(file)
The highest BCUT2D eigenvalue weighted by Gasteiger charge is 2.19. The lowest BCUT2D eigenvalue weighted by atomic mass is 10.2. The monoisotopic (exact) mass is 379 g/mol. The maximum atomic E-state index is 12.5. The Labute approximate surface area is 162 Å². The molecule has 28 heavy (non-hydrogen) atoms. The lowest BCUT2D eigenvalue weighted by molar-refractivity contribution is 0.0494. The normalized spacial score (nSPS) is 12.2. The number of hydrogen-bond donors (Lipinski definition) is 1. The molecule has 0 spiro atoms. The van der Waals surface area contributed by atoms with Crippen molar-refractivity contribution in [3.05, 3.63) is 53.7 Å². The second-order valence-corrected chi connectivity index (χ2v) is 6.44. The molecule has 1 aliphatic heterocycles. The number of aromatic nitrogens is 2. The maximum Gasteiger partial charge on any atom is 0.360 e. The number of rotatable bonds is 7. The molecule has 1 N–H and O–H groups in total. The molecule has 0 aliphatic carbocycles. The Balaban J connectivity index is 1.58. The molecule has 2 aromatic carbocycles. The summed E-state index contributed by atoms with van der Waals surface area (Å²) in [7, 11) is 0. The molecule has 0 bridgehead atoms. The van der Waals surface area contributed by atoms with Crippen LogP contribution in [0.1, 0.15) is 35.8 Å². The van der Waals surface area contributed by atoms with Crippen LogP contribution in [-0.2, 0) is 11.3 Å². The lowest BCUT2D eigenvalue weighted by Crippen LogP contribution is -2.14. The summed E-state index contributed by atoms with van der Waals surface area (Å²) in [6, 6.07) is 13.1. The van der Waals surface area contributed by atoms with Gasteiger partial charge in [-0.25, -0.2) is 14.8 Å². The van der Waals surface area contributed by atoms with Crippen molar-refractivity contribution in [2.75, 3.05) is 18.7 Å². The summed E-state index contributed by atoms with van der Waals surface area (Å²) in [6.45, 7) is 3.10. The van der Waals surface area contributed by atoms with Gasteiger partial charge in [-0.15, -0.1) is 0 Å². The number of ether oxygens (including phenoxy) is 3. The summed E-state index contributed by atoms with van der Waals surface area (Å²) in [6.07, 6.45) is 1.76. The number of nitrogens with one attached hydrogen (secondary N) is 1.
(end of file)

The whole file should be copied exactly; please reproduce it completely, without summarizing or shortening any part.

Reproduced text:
The highest BCUT2D eigenvalue weighted by Gasteiger charge is 2.19. The lowest BCUT2D eigenvalue weighted by atomic mass is 10.2. The monoisotopic (exact) mass is 379 g/mol. The maximum atomic E-state index is 12.5. The Labute approximate surface area is 162 Å². The molecule has 28 heavy (non-hydrogen) atoms. The lowest BCUT2D eigenvalue weighted by molar-refractivity contribution is 0.0494. The normalized spacial score (nSPS) is 12.2. The number of hydrogen-bond donors (Lipinski definition) is 1. The molecule has 0 spiro atoms. The van der Waals surface area contributed by atoms with Crippen molar-refractivity contribution in [3.05, 3.63) is 53.7 Å². The second-order valence-corrected chi connectivity index (χ2v) is 6.44. The molecule has 1 aliphatic heterocycles. The number of aromatic nitrogens is 2. The maximum Gasteiger partial charge on any atom is 0.360 e. The number of rotatable bonds is 7. The molecule has 1 N–H and O–H groups in total. The molecule has 0 aliphatic carbocycles. The Balaban J connectivity index is 1.58. The molecule has 2 aromatic carbocycles. The summed E-state index contributed by atoms with van der Waals surface area (Å²) in [7, 11) is 0. The molecule has 0 bridgehead atoms. The van der Waals surface area contributed by atoms with Crippen LogP contribution in [0.1, 0.15) is 35.8 Å². The van der Waals surface area contributed by atoms with Crippen LogP contribution in [-0.2, 0) is 11.3 Å². The lowest BCUT2D eigenvalue weighted by Crippen LogP contribution is -2.14. The summed E-state index contributed by atoms with van der Waals surface area (Å²) in [6, 6.07) is 13.1. The van der Waals surface area contributed by atoms with Gasteiger partial charge in [-0.25, -0.2) is 14.8 Å². The van der Waals surface area contributed by atoms with Crippen molar-refractivity contribution in [2.75, 3.05) is 18.7 Å². The summed E-state index contributed by atoms with van der Waals surface area (Å²) in [6.45, 7) is 3.10. The van der Waals surface area contributed by atoms with Gasteiger partial charge in [-0.15, -0.1) is 0 Å². The number of ether oxygens (including phenoxy) is 3. The summed E-state index contributed by atoms with van der Waals surface area (Å²) in [6.07, 6.45) is 1.76. The number of nitrogens with one attached hydrogen (secondary N) is 1.